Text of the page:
Improving productivity and profitability of the sunflower value chain

Gloria Joel Kilamian , sunflower farmer from Tanzania.
Gloria Joel Kilamian , sunflower farmer from Tanzania.

Smallholder farmers, particularly women and youth, invest considerable time and effort in producing for consumers. Despite their dedication, the returns often fail to match their efforts. Shockingly, women, who comprise 68% of Tanzania’s sunflower production, and represents only 17% of smallholder farmers, limiting their market access. This disparity is primarily attributed to land rights issues, a crucial factor in food production, income generation, and accessing credit. The challenges faced by women in the sunflower value chain mirror the broader struggles within the agricultural landscape.

Amidst these challenges, the Farmers Organisations Leading Research & Innovation on Agroecology for Sustainable Food Systems (FORI) project has been striving to improve the productivity and profitability of the sunflower value chain by enhancing women’s participation in the Arusha Region of Tanzania through farmer-led research and innovative agroecology practices for sustainable food systems.

The five-year project is targeting to reach 4200 smallholder farmers, out of which 2300 are female. It is implemented by We Effect in partnership with Mtandao wa Vikundi Vya Wakulima na Wafugaji Mkoa wa Arusha (MVIWAARUSHA) and Tanzania Agricultural Research Institute (TARI).

In Tanzania, 6% of the land under production is used to cultivate sunflower. In regions like Dodoma, the area under sunflower varies from 1 – 10 acres per household. According to FAO, the average yield of sunflower is 979 kilograms per hectare. In 2013, sunflower seed production in Tanzania reached approximately 1 million tonnes, cultivated by over 2.5 million smallholder farmers. This could increase the crop productivity and farmer’s income in the future (CIAT & World Bank, 2017).

Despite the relatively good production and business environment for producing sunflower, Tanzania remains a net importer of edible cooking oil, utilizing only 40% of locally produced sunflower oil to meet national cooking oil requirements.

With the ongoing war in Ukraine, usually, the world’s top producer and exporter of sunflower and seed oil, has resulted in a shortage of sunflower oil globally, leading to significant price increases in the market as supply struggles to meet demand. However, the story has been different in Tanzania. Farmers have been the lifeline in ensuring the quality supply of sunflower oil, translating to improved livelihoods. MVIWAARUSHA has been promoting and facilitating farmer-to-farmer learning through its members.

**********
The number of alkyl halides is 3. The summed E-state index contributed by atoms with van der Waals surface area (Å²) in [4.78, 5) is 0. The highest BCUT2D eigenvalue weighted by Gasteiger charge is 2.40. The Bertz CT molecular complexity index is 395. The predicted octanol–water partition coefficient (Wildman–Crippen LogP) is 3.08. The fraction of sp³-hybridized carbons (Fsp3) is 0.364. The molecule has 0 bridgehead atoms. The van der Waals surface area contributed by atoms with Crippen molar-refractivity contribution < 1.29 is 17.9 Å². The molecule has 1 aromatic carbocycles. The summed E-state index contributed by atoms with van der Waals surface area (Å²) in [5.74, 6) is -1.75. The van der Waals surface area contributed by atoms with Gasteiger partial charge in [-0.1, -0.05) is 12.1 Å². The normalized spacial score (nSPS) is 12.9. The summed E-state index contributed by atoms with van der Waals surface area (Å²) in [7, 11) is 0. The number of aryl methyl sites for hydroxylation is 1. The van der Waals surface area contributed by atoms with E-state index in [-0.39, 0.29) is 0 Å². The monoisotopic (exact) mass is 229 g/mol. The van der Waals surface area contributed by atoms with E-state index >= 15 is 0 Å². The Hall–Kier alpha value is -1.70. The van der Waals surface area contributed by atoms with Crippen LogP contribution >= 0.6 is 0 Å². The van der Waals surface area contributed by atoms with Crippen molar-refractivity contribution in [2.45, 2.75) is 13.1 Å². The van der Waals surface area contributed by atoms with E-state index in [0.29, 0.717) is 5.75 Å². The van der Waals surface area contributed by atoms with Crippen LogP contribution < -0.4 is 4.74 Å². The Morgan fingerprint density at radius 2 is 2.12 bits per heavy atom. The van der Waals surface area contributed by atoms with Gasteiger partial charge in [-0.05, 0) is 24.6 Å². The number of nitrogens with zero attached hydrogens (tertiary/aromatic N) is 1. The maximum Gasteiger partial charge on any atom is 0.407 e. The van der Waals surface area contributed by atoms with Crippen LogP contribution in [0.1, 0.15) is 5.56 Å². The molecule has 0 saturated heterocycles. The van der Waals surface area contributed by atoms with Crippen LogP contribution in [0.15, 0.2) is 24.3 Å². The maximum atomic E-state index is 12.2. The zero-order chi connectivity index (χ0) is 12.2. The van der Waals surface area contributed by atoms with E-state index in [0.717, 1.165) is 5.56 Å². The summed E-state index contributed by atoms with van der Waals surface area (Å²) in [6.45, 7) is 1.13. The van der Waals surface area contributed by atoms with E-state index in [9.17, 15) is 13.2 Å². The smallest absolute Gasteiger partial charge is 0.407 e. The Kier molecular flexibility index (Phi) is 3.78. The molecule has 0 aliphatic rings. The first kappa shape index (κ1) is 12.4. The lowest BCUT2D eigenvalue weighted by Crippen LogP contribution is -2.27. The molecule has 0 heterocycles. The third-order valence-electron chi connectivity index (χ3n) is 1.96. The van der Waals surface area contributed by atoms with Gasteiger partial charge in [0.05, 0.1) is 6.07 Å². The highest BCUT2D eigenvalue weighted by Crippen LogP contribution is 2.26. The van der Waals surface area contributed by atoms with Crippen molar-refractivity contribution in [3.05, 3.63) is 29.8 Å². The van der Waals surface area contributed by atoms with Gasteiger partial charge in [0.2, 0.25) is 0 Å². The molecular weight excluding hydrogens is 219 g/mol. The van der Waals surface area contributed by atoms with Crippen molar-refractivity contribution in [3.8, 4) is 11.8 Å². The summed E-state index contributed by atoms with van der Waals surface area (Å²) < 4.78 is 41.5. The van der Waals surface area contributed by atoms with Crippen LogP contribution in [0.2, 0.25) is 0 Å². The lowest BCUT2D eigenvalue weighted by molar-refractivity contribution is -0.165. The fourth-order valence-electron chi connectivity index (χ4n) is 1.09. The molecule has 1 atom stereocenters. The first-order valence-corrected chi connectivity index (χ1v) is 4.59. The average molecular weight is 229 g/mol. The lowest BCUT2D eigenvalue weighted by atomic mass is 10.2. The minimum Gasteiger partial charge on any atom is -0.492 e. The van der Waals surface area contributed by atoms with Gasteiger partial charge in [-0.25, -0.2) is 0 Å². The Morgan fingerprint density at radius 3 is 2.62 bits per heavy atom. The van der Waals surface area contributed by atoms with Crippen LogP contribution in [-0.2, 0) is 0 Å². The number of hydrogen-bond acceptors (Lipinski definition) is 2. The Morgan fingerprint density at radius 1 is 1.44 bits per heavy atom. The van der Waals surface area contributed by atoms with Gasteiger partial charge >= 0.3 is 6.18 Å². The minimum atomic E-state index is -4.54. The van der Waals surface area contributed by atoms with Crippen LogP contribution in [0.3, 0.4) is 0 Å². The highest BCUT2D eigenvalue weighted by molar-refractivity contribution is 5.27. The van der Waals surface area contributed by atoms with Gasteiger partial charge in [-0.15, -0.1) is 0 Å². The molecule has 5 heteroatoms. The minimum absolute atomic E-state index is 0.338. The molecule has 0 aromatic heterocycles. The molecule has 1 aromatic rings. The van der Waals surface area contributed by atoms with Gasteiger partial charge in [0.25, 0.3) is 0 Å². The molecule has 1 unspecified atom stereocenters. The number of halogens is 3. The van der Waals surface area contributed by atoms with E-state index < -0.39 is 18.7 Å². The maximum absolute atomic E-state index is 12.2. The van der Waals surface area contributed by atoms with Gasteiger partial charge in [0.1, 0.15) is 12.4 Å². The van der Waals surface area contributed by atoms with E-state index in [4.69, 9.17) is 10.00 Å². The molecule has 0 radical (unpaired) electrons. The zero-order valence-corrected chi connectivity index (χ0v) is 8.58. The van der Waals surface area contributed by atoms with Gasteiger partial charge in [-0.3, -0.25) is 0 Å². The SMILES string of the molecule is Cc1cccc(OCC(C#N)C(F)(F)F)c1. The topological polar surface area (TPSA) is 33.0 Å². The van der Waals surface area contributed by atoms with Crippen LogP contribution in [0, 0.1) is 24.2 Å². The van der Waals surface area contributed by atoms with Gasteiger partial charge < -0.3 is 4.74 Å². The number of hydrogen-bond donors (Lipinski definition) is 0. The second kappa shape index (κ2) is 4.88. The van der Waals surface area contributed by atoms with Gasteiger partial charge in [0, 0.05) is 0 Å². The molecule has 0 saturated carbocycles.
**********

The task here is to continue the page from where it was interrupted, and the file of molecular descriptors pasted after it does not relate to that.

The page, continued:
Pastoralist embraces sunflower farming

Gloria Joel Kilamian, a 47-year-old farmer, does sunflower farming on her two-acre land in Ekenywa village in Arusha, District Council, in Tanzania.

Gloria, working on her sunflower field in Tanzania. Photo: Imani Hezron

Her farming has metamorphosed, having been raised in a pastoralist community. “You know what, being born and raised in a pastoralist community, you must be strong and determined unless otherwise, you will be down your entire life,” she explains.

In 2022, Gloria was among the farmers who volunteered and agreed to plant sunflowers on their farms. Despite sunflower farming being new to the area’s community, she decided to allocate a section of her land for the trial demo plot for the research of sunflower farming.

When we started sunflower farming, many people who are mostly pastoralists or tobacco farmers were surprised how this could work in our area; some of them mocked us for wasting our time farming crops incompatible with our land,” she adds.

Gloria’s sunflower farm. Photo : Imani Hezron

“Allocating the farm for the research was not an easy decision because I am a woman, and men always decide land on issues in our community,” Gloria adds. With support from the Tanzania Agricultural Research Institute (TARI), she achieved the best yield from her plot. After processing, she harvested 108 Kg of sunflower and 35 liters of sunflower oil. I sold a liter for 5000 Tsh, which has enabled me to pay school fees for my children. Glory has vowed to continue farming the sunflower because it is a crop that has changed her life for good.

Our community believes in a tobacco crop, but, for me, sunflower is the real deal because it has been of great benefit for me, my family, and my land,”—adds Gloria.

Additionally, TARI developed effective agroecological practices for enhancing soil fertility. Gloria is now grateful to FORI because she understands her land’s status. After all, FORI supported the soil test services, something she believes will help her decide what to grow shortly.

FORI project has established innovation platforms central to knowledge sharing and solutions to challenges facing smallholder farmers in the sunflower and leguminous crops value chain. Through these forums, the project has reached and attracted young people to the agriculture sector, a sector that employs 65% of the population.

Farmers have reported high grain yields, attributing their success to effective management practices and a low incidence of pests and diseases. These outcomes can be attributed to various factors, including soil variations, differences in predominant agroecological practices, technical aspects of sunflower processing, and the efficiency of the processing facility.